A federal judge in Texas said Friday that he would allow about 600,000 immigrants for now.enrolled in (DACA) to continue renewing its two-year protection from deportation and work permits while the court case over the Obama-era policy moves forward.
At the same time, US District Court Judge Andrew Heenen said he would continue to block the federal government from approving new DACA requests, aWhen he agreed with the arguments presented by Republican-led states and declared the program illegal.
Friday’s order was in response to a decision by the 5th Circuit Court of Appeals earlier this month that also found the Obama administration did not have the legal authority to create DACA in 2012. The appeals court tasked Hannon to review the legality.in a federal regulation.
The rules, set to take effect on October 31, will replace a 2012 Homeland Security memo, which Texas and other Republican-controlled states have argued was not the proper way to create DACA.
After hearing with lawyers in the case earlier on Friday, Henen issued a two-page order saying that his July 2021 decision against DACA — and his decision to uphold the program for current beneficiaries — on the new rules. will also apply. Hannon said both the Biden administration and the Republican-led states challenging DACA agree with the determination.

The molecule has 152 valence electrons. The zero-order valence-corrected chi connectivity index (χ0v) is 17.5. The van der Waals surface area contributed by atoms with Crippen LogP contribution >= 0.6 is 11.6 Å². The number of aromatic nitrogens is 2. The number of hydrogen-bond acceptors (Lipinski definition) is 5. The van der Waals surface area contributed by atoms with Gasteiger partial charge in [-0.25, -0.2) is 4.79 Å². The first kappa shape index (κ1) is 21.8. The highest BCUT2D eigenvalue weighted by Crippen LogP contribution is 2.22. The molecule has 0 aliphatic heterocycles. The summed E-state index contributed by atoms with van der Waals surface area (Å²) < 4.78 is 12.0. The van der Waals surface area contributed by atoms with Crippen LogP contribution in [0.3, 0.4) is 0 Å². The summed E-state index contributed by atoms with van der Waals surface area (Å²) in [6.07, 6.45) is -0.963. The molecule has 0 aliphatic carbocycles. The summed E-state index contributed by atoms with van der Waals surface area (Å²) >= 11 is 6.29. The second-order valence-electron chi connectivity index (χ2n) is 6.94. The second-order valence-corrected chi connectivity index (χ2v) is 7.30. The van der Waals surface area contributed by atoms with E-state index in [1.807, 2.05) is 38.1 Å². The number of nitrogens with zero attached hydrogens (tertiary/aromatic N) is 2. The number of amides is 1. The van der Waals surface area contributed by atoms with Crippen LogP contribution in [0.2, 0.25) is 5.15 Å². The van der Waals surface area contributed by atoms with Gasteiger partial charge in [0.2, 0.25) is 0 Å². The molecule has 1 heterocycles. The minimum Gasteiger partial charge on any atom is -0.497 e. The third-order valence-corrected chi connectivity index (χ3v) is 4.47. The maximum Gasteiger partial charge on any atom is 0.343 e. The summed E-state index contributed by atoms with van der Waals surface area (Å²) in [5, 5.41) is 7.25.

“Nothing in this order or injunction order should be read as an order to order DHS or any other government entity to revoke or otherwise terminate DACA status for any person who is currently, as of this date, in good standing.” There is a DACA recipient in position,” Hein wrote.
Friday’s order is unlikely to be the final judicial decision on the future of DACA, which has allowed hundreds of thousands of immigrants brought to the US as children to live and work in the country without fear of deportation.
Hanan is expected to rule on the legality of new DACA rules in the future, which are similar to the 2012 memorandum that he previously ruled was illegal. The Justice Department, which represents the federal government in litigation, has also not announced whether it will appeal the 5th Circuit’s decision from earlier this month, an action that would leave the Supreme Court with the final say on the legality of DACA. can pave the way.
As a stopgap measure, DACA was designed to protect the legal status of undocumented immigrants living in the US who came to the country as minors while Congress worked to pass a “Dream Act”. which would take them on the path of American citizenship.
For more than two decades, Congress has, on several occasions, failed to create such a legalization program amid intense impasse over some immigration issues, primarily US policy on the border with Mexico.
To qualify for DACA, immigrants must demonstrate that they arrived in the US by age 16 and before June 2007, studied at a US school or served in the military, and had no serious criminal record. As of June 30, 594,120 immigrants were enrolled in DACA, government data showed.